Lord, give me new eyes to see as I read your word. Give me a new heart—to receive your truth. Give me a new mind—to know you better. Give me a new will—yielded and fully surrendered. May my life be for your glory.
Today I’m looking at a somewhat difficult passage, at least for me. Join me in reading Mark 13:3-13, entitled “Signs of the Close of the Age.” Read it at least three times through, and pay attention to what phrases or words strike you, as well as what emotions you feel, as you read.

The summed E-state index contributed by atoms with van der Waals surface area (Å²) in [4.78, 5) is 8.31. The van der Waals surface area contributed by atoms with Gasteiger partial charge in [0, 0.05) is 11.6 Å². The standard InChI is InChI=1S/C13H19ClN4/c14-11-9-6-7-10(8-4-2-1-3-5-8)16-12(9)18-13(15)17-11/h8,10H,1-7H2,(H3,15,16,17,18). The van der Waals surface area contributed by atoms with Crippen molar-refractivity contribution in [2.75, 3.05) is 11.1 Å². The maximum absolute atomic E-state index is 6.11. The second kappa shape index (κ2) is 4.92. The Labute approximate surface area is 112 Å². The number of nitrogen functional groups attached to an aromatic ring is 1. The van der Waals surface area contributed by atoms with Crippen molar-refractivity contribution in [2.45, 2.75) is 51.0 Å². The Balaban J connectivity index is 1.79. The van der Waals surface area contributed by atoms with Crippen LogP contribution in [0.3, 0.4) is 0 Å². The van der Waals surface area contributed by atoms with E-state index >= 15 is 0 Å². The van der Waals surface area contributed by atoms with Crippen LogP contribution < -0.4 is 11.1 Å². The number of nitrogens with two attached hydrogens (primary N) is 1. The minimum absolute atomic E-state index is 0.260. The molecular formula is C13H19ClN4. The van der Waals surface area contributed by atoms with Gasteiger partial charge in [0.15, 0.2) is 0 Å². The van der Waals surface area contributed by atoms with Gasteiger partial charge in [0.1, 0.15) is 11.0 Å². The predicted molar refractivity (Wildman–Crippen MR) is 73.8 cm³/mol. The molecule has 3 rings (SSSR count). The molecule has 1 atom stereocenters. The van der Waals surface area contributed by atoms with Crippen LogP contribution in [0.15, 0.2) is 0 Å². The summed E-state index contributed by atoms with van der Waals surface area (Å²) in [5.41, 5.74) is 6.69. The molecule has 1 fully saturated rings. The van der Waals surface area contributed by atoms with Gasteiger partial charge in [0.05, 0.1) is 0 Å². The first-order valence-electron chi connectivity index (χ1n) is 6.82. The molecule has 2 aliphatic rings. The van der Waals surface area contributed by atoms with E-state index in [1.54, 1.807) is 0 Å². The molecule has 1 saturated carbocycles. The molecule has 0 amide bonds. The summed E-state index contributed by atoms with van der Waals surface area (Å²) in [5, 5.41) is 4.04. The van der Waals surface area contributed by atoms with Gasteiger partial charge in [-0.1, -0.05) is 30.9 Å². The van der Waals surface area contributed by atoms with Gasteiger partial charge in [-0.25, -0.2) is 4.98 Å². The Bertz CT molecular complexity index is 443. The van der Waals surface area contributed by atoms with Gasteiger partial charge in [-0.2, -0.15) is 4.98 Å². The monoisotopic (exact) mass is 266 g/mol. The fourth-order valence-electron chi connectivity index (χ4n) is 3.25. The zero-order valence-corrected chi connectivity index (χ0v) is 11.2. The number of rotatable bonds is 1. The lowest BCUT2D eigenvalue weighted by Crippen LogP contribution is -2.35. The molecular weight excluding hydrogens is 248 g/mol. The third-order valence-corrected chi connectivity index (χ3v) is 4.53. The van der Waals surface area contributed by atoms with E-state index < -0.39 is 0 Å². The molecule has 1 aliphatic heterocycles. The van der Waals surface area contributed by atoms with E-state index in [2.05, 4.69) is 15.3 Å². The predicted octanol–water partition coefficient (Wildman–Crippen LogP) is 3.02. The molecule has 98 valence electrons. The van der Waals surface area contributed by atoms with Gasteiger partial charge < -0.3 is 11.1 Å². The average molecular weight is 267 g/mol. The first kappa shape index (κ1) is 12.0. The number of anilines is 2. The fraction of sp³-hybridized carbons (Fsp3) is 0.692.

And as he sat on the Mount of Olives opposite the temple, Peter and James and John and Andrew asked him privately, “Tell us, when will these things be, and what will be the sign when all these things are about to be accomplished?” And Jesus began to say to them, “See that no one leads you astray. Many will come in my name, saying, ‘I am he!’ and they will lead many astray. And when you hear of wars and rumors of wars, do not be alarmed. This must take place, but the end is not yet. For nation will rise against nation, and kingdom against kingdom. There will be earthquakes in various places; there will be famines. These are but the beginning of the birth pains. But be on your guard. For they will deliver you over to councils, and you will be beaten in synagogues, and you will stand before governors and kings for my sake, to bear witness before them. And the gospel must first be proclaimed to all nations. And when they bring you to trial and deliver you over, do not be anxious beforehand what you are to say, but say whatever is given you in that hour, for it is not you who speak, but the Holy Spirit. And brother will deliver brother over to death, and the father his child, and children will rise against parents and have them put to death. And you will be hated by all for my name’s sake. But the one who endures to the end will be saved.” (Mark 13:3-13 ESV)